July 1st - July 4th, 2019
I have finally come to the homeland. If you are wondering what ethnicity I am, I had wondered that too for a large part of my life. It wasn’t until about age twenty-six that I really pieced it all together. There were missing pieces. Parts of the story that have long been lost to some of my family on my father’s side. The funny thing is, the pieces that I did have all along are the ones I did not realize made up an alarming majority of my ethnicity. I am predominantly German; my guess is somewhere around 50% if my math isn’t as rusty as the mechanisms that took years to piece something so obvious together. The other half of me is bits of almost everywhere else. Once I figured this out in my private logic, I finally felt like I had some roots to grasp onto. Something to call home. A home that could never be taken from me.
I had never been to Germany. Had that meant I had never been home? Maybe, but that notion got squashed on this trip. In the physical and spiritual sense. I was determined to go home. Home to the mother land and home to me. I loved everything about it. It felt like my home, the people, the energy there. Something in the air gave me strength. I couldn’t believe that not long ago, within the last century, there had been such strife. Berlin, a city divided with walls amongst powers outside of Germany. How heartbreaking to be in a home that someone else claims is not your home anymore. I know that feeling and yet. To stand and call it home anyway is one of the bravest acts. This is my home. It is the first of many of my homes. But I declare it as my first. Because of that declaration, so it is.
So, now, Germany is my geological home. Where then is my soul’s home? Like my geological home, I seemed to be a gypsy of sorts. Finding home in other people. Home in music and art. But what I failed to really get. Like get as in I got it; is that I am my home. Me. I need no thing. And no one. That may sound harsh and absolutely contradictory to everything I preach about support and the importance of relationships. But when I think about my need for nothing but myself, in my brain everything stops buzzing. A peaceful breeze washes over me and I close my eyes in reverence. I am home. For the first time maybe in my whole life, I am home physically, spiritually, mindfully, and soulfully. Home. Present to the life that I am.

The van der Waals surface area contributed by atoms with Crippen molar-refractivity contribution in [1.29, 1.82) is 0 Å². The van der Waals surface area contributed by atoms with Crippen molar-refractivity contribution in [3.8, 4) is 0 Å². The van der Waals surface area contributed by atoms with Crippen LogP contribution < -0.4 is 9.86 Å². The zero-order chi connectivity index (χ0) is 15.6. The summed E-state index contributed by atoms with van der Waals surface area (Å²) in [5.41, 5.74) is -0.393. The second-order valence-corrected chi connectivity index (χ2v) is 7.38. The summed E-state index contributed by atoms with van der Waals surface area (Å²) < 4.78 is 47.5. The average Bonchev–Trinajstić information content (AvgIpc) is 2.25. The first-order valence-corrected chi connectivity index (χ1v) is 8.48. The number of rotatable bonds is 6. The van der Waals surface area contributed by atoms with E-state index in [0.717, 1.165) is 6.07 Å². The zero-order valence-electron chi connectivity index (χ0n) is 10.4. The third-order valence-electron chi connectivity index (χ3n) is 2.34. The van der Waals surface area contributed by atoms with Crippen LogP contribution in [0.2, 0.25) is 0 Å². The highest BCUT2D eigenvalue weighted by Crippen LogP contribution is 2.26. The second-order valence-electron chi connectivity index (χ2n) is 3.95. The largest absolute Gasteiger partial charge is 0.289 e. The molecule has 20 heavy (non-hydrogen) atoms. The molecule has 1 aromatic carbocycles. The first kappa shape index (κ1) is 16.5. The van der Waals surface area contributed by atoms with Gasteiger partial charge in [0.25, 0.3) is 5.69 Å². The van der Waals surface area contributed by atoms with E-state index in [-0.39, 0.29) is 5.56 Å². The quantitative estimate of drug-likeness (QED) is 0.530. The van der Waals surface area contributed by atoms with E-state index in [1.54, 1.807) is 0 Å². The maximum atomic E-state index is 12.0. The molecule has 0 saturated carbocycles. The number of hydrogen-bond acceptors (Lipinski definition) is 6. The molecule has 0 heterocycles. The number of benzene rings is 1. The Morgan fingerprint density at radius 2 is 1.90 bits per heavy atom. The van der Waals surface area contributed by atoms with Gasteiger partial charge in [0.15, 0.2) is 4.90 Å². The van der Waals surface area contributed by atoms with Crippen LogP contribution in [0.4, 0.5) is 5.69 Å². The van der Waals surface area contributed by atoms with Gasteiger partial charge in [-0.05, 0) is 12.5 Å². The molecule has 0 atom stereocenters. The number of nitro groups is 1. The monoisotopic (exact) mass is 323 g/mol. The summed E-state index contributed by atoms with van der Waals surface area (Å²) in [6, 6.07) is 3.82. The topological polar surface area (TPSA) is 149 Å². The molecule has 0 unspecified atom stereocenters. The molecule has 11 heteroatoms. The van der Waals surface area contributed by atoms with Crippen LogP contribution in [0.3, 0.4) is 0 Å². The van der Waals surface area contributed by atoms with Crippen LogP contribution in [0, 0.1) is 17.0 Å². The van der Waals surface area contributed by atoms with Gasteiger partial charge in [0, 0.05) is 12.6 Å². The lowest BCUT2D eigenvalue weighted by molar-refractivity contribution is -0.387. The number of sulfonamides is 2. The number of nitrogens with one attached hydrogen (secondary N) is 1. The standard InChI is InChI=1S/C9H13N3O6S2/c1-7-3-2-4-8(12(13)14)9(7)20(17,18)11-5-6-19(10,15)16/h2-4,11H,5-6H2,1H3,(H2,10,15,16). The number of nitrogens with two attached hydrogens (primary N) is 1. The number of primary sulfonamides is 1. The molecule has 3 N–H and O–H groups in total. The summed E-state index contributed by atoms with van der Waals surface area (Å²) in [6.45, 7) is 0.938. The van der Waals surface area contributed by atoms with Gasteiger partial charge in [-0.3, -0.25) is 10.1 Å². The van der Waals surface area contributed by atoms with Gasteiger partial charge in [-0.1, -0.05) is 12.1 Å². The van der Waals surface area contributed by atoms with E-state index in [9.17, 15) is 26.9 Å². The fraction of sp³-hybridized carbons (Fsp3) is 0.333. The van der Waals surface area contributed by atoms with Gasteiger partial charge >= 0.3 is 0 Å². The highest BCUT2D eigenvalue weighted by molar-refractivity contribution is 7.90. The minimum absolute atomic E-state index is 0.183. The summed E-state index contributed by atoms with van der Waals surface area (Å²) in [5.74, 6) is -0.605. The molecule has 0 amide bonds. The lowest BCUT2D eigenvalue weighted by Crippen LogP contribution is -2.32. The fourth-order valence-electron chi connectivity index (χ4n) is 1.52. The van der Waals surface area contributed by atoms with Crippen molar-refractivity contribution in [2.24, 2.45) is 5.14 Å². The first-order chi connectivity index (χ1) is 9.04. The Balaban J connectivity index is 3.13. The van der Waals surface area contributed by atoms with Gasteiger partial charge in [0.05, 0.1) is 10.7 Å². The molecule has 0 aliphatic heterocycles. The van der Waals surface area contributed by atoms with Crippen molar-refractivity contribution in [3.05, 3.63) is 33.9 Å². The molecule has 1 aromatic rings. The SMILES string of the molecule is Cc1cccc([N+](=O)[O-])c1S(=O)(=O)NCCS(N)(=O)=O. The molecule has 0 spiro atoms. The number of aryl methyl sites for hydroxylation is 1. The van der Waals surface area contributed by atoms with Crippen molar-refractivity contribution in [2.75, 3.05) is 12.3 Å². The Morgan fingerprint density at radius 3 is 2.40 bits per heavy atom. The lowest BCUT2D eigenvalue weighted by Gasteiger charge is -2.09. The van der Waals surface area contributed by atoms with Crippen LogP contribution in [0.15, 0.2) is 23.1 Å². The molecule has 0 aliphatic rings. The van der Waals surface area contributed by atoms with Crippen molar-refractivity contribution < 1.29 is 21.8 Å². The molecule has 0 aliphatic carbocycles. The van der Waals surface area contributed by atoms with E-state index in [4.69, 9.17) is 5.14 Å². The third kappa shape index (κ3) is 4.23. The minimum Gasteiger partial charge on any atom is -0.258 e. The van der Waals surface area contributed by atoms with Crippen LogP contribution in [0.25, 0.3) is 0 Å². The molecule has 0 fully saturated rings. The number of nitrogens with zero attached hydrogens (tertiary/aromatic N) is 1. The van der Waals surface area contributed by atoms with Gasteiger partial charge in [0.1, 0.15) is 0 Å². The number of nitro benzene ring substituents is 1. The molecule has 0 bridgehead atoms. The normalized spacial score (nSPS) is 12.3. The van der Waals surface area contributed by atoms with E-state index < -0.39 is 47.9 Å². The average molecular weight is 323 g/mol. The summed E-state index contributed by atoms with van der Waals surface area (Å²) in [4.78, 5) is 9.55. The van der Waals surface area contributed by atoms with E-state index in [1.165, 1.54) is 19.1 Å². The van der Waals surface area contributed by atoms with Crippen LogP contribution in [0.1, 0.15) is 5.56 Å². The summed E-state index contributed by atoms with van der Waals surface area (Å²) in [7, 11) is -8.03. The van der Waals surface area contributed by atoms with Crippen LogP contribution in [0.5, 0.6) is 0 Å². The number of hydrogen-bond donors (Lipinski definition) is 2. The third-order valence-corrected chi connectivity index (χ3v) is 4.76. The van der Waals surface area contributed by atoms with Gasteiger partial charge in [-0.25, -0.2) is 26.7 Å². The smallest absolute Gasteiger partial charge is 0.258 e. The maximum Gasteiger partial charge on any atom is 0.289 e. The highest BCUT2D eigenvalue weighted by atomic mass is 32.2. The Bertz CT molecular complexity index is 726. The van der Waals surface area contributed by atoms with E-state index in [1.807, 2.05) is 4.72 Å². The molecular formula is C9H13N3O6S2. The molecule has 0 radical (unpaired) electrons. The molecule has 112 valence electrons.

Some people may need to travel to a geological home to connect to their soul home and others vice versa. I believe I am fortunate to be capable of both. What has truly brought me power, though, is to know home can be found about anywhere: in a song heard from off in the distance, on a park bench, in a friend, but most prominently, in myself. I feel at home regardless of emotion. I am at home when waves of grief are attempting to take me out, I am at home when I am floored by the glory of nature. All of my emotions are home.
My journey through other countries has had me realize how it takes but only a moment for the unfamiliar to become familiar. All it takes is to step outside of our comfort zones. Take a second to think about that. It is possible to find home outside of our comfort zones. That is how all homes start off anyway if we really get down to the technicality of it all. When we are born, we come home for the very first time. The excitement of that day amongst the people around us is unmeasurable. I get to experience that excitement with each time I pack my bag. Yes, sometimes I feel like I am going to throw up, but that’s what excited particles do! They move and shake. I open myself up to that possibility of finding another home every time I get on the plane, train, taxi, or boat. I have been delightfully surprised how often it has been fulfilled thus far. I used to be a critic of the overall notion that what we think creates our world. That was an old me of around a decade ago and I no longer know that person, but I can remember how powerless it felt to be that person. Perspective really is everything when it is thought of like this: one person may be turned off by broccoli for example, and a person of the same age, and all similar genetic classifications may think broccoli is amazing. Same goes with preference in color of t-shirt or to get deeper, their philosophy on methods to connect to roots. I have found travel to be one of those methods. And when I look at how I created the possibility to see the beauty in everywhere I go, it just happened. Even amongst the feelings of mourning for those who had been lost not long ago during World War II, as well as mourning for the living who have to carry that loss, I have found home.
This is Berlin. This is my home.